Sheary, the diminutive speedster, scored his third goal of the playoffs tonight. Kuhnhackl tied a team high with eight hits.

As such, Pittsburgh has to be thrilled about how tonight went. They held up home ice and got contributions from across the board — the only downer has to be the health of Rust, who twice exited the contest after taking a hit to the head from Marleau.

As for the Sharks… well, this one will sting a bit. The club did remarkably well to rally from a two-goal deficit and carried play in the second period, but can’t be pleased.

They were beaten in the possession game and out-shot badly (41-26), things head coach Peter DeBoer wanted to control against Pittsburgh, a team he considers the fastest in the league.

That said, there are positives moving forward. Martin Jones was outstanding in his Stanley Cup Final debut, with 38 saves on 41 shots, and there’s still a chance to get the split on Wednesday night.

Of course, to do that, the Sharks will have to figure out how to slow down Pittsburgh’s role players.

Video: Patrick Marleau gets minor penalty for hit on Bryan Rust

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Patrick Marleau made a big impact with the 2-2 goal in Game 1, yet a hit he delivered on Bryan Rust might draw more attention.

With the score tied 2-2, Marleau was whistled for a minor penalty for “illegal check to the head” on Rust. The Pittsburgh Penguins power play was not able to score on the San Jose Sharks during that two-minute power play.

Rust left the bench for a short period of time, yet he returned to action.

Some believe that Marleau deserves a look from the Department of Player Safety for the check. Others wonder if it should have been a penalty at all.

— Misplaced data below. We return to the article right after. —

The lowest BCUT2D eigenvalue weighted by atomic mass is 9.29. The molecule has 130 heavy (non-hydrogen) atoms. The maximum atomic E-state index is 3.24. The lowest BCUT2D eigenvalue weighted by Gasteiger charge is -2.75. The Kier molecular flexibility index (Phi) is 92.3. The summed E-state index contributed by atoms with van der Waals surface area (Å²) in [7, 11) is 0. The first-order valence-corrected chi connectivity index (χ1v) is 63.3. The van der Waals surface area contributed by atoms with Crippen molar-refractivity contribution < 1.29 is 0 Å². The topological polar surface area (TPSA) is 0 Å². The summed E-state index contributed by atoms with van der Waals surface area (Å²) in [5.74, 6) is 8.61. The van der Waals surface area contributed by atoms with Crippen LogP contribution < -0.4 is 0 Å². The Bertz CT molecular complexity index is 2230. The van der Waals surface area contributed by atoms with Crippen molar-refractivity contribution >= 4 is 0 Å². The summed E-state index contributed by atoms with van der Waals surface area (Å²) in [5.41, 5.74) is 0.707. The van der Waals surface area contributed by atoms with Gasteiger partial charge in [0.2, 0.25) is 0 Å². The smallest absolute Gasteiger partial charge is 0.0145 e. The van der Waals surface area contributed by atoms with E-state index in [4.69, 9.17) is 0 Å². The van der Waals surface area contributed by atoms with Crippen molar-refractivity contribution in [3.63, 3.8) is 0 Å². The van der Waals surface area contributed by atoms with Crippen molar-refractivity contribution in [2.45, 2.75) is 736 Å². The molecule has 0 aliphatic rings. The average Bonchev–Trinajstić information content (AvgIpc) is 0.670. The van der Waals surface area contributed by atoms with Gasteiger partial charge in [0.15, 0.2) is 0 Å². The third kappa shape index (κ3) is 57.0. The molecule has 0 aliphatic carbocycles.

Watch the video above and check out the GIFs below to decide for yourself:

Sharks flip the script, tie Penguins heading into third period

PITTSBURGH, PA - MAY 30:  Tomas Hertl #48 of the San Jose Sharks celebrates with teammates after scoring a second period goal against Matt Murray #30 of the Pittsburgh Penguins (not pictured) in Game One of the 2016 NHL Stanley Cup Final at Consol Energy Center on May 30, 2016 in Pittsburgh, Pennsylvania.  (Photo by Bruce Bennett/Getty Images)
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The Pittsburgh Penguins dominated the San Jose Sharks in the first period of Game 1, no doubt about it.

Even so, the Sharks entered the middle frame down 2-0, and responded rather than shriveling up. They basically switched roles with the Penguins in the second period, ultimately tying things up 2-2.

The first goal was one Matt Murray would probably like back (even more than a goalie would want any goal back, mind you), as Tomas Hertl beat him five-hole for a power-play goal.

Witness the Sharks’ first-ever goal in a Stanley Cup Final:

Fittingly, a grizzled veteran and longtime face of the Sharks’ franchise tied it up, as Patrick Marleau made it 2-2 with a clever wraparound:

Which team will win the third period? Could we see overtime? Find out on NBC.